Firefighters soothe scared girl by singing to her


Click for the song and lyrics

Two Reading, Mass., firefighters sung Let it Go from the Disney hit Frozen to soothe the fears of a 4-year-old girl stuck in an elevator.

The girl, Kaelyn Kerr, of Billerica, Mass., was on her way to a hair salon with her mother, Kristin Kerr, and baby brother when the elevator jammed.

“I went to go push the door and nothing happened,” Kristin Kerr said. “So that’s when I was pushing the buttons and nothing happened.”

Once firefighters arrived, they determined the only way to free the family was for them to climb a ladder out of the top of the elevator car and over a wall.

“When they put the ladder down that’s when she kind of started freaking out a little bit,” Kristin Kerr said, describing Kaelyn’s fear.

Firefighter John Keough started talking to Kaelyn to calm her down and discovered her favorite movie was Frozen. Keough’s partner, firefighter Scott Myette, pulled the song Let it Go up on his phone and started the sing along.

“It worked,” said Keough. “We got her to a point where she was comfortable with us and up the ladder we went, right up and over, no problem…”

“You say, okay how would my kids be comforted in this situation, so anything we can do to make them more comfortable makes our job a lot easier,” Myette said.

Bravo. My kind of heros.

Restore ancient clam gardens to nurture food security


A research boat surveys partially submerged ancient clam gardens – click for inspiration

Researchers discovered that ancient clam gardens made by Aboriginal people produced quadruple the number of butter clams and twice the number of littleneck clams as unmodified clam beaches. This is the first study to provide empirical evidence of ancient clam gardens’ superior productivity.

In the past, as indigenous coastal communities from Alaska to Washington State grew in numbers, people needed to devise sustainable ways of feeding themselves. One of the ways they did this was by cultivating clams in human-made, rock-walled beach terraces known as clam gardens.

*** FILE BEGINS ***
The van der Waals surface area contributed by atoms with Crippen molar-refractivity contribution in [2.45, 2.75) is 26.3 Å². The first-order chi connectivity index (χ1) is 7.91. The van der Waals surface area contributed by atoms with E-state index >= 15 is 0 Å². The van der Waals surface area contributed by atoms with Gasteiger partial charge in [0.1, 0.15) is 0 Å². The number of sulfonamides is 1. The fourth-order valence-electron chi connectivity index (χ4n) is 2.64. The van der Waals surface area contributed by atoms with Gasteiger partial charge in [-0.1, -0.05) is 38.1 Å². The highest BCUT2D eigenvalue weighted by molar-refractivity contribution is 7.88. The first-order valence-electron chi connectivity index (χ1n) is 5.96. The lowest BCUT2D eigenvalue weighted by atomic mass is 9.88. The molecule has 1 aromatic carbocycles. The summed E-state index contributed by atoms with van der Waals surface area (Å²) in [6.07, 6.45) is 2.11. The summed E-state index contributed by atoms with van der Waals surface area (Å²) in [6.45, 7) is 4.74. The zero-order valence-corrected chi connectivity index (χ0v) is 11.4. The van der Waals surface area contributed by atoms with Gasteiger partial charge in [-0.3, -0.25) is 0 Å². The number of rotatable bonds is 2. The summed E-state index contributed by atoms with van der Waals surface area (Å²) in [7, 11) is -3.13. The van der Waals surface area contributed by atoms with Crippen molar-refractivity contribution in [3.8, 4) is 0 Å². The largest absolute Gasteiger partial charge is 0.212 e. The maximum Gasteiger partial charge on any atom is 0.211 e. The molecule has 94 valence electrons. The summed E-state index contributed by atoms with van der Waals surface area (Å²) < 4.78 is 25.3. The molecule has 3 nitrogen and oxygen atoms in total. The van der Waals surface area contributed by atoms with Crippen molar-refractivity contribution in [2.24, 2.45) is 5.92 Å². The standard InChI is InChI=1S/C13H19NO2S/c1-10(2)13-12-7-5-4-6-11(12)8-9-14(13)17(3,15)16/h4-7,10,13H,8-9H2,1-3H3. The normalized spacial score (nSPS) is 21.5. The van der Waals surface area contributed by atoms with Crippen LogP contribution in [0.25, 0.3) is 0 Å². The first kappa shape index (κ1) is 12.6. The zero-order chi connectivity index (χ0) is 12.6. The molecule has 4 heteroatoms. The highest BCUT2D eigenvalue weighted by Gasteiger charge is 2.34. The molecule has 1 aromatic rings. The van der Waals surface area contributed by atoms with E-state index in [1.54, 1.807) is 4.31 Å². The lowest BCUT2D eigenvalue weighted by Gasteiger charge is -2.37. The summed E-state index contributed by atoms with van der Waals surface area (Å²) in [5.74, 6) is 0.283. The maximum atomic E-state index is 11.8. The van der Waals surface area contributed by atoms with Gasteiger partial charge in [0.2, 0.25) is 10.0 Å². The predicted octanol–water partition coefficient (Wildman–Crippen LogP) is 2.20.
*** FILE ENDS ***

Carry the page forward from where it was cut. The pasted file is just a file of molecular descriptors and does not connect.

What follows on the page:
When the researchers transplanted more than 800 baby clams into six ancient clam gardens and five non-walled natural beaches to compare their growth rates they made a groundbreaking discovery.

The clams in the ancient gardens grew almost twice as fast and were more likely to survive than baby clams transplanted into unmodified beaches in the same area.

“We discovered that flattening the slope of ancient beach clam gardens expanded the real-estate for clams at the intertidal height at which they grow and survive best,” explains Salomon. The…professor adds: “Traditional knowledge by coastal First Nations members further revealed that their ancestors boosted these gardens’ productivity by adding ground clam shell and pebbles to them…”

Dana Lepofsky says, “On the Northwest Coast we are fortunate to have both the tangible record of clam gardens and the culture-based knowledge of local indigenous people to educate us. The lessons learned here have global implications for food security and about the way indigenous people interact with their land and seascapes.”

Lead author Amy Groesbeck and the whole research crew deserve kudos for this piece of work. Cripes, it sounds tempting enough to make me daydream about life back on the New England coast.

Little necks and cherrystones – lightly sautéed with your favorite olive oil and garlic – tossed with pasta and a wee bit of chopped parsley, maybe a little marjorum. Yum.

Why DOJ prosecutors have done nothing about subprime crime


My broker’s phone number is in the top righthand drawer of the desk

One of the great “mysteries” of the post-financial-crisis era is why there has been almost no prosecution of obvious criminality, particularly in the mortgage business. We have been told it is more complex than it appears; that the securitization process has made determining exactly who was harmed complicated; that this complexity makes convincing a jury a crapshoot.

All of these arguments fail to withstand even cursory scrutiny when it comes to foreclosure fraud. The robo-signing, document fabrication and mass perjury should have been fish in a barrel for even a newbie prosecutor. Why did the government fail to go after so many perpetrators of mass fraud?

A Justice Department inspector general’s report released this week raises that exact question. It found that: “DOJ did not uniformly ensure that mortgage fraud was prioritized at a level commensurate with its public statements” and that the Federal Bureau of Investigation “ranked mortgage fraud as the lowest ranked criminal threat in its lowest crime category…”